On May 16th I successfully defended my dissertation and was awarded the degree of PhD in Pentecostal Theology from Bangor University (Wales, UK). I was examined by Dr. Robert Pope of Westminster College (Cambridge, UK) and Dr. Andrew Davies of University of Birmingham (UK).
The Viva (so called in the UK) took about an hour and it was a wonderful conversation about my research and my conclusions. After about five minutes of deliberation they announced that I passed with only minor corrections to be made in the days ahead. I never imagined that defending a thesis would be so enjoyable. Ten years of work and research came together in that one hour meeting. I look forward to the corrected version being available to the public in the months ahead so people can read my work.
An Overview of My Research
Now that it is complete, I feel I can share more about my research. This this study sought to retrieve and interpret how the AG has understood eschatology over the past century. In order to understand how the AG expressed itself, I explored the various voices that have expressed AG beliefs over the past century.
First, the review of scholarly literature contains the most comprehensive survey of studies of AG eschatology and eschatological research by AG scholars. It revealed that AG scholars universally recognize the central role that eschatology has played in the fellowship but are uncomfortable with the fundamentalist dispensationalism expressions that have served as the primary orientation of its doctrine. Because of this, many Pentecostal and AG scholars have sought to argue for alternative models, which are thought to be pneumatologically compatible with the distinctive characteristics found in Pentecostal theology.
In order to test these conclusions, Chapters 3 and 4 sought to engage in a survey of the primary resources of the fellowship. Chapter 3 offered the first survey of official eschatological doctrine of the General Council expressed through the SFT. This chapter revealed multiple revisions have occurred with have led a gradual shift in emphasis during each period from a general expression of eschatological images toward a more specific linear chronology, subtle changes to the millennial position centered around the changing dynamics concerning the nation of Israel, and a noticeable reluctance to articulate a precise tribulational position in the SFT that denominational leaders made explicit in the position papers and supplemental statements.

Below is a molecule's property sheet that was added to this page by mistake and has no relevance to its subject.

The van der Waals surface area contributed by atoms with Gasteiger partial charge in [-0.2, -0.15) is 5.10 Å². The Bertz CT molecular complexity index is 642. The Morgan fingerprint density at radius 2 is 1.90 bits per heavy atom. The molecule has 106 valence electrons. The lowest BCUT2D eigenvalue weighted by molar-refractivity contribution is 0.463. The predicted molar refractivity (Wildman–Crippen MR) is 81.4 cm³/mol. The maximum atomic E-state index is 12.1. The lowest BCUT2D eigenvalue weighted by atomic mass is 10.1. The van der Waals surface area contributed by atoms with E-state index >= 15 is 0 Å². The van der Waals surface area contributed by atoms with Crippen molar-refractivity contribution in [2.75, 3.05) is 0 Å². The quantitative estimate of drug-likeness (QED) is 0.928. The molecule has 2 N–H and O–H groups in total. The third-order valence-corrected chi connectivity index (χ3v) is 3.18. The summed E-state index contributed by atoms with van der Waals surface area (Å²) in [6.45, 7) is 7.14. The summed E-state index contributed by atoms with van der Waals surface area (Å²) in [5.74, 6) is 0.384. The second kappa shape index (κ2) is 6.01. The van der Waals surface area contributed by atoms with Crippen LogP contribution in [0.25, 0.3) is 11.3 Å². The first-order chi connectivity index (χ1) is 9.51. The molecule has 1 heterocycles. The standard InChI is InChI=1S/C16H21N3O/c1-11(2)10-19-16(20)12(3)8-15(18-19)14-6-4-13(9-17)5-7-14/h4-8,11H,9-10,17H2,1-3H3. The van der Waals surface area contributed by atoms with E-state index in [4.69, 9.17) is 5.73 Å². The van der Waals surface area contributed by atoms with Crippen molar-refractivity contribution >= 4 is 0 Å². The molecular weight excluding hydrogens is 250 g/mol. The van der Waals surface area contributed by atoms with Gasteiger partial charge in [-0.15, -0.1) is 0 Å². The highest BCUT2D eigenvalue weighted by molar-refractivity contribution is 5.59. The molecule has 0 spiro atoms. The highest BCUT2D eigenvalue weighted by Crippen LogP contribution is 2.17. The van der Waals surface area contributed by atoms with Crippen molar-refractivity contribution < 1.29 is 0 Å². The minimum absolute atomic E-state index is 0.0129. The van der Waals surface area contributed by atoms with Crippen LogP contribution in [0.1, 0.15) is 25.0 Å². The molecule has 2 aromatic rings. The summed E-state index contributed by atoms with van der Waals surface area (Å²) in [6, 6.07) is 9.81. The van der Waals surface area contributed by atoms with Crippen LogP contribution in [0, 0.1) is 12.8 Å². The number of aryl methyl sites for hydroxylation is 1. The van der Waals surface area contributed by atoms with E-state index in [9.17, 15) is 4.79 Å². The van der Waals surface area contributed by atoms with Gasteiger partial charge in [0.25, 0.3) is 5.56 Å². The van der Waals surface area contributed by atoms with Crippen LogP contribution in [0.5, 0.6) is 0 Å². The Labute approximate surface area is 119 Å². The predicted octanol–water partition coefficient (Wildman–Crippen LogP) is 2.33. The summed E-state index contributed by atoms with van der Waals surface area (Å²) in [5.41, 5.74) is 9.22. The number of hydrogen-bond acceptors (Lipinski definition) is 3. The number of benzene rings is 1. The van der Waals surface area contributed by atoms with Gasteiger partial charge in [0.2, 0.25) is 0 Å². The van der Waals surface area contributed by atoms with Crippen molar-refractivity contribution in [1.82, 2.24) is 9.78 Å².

In Chapter 4, over a century of articles throughout the 5,000 issues in Pentecostal Evangel were surveyed to produce the most comprehensive theological analysis of AG eschatological beliefs. The number and diversity of voices provided a richer and more nuanced narrative of the types of eschatological understandings that have been held in the AG.
In Chapter 5, I summarized the essential elements that make for an AG eschatology. And in Chapter 6, I attempted to construct a pneumatological eschatology based on those essential elements.
A Summary of Conclusions
This study reveals despite this strong pneumatological orientation when the AG began, over the last century AG eschatology has vacillated back and forth between distinctly Pentecostal expressions and those indistinguishable from fundamentalist dispensationalism. I assert that there were two parallel trajectories in the AG’s pneumatological orientation. When emphasis was placed on interpreting world events as the signs of Christ’s coming, the AG was more dispensational, pessimistic, and speculative. When the AG focused on the Holy Spirit as the sign, the AG was more hopeful, pneumatic, and focused on the four eschatological images rather than the chronology, which encouraged speculation.
Here are a number of interesting findings are worth mentioning: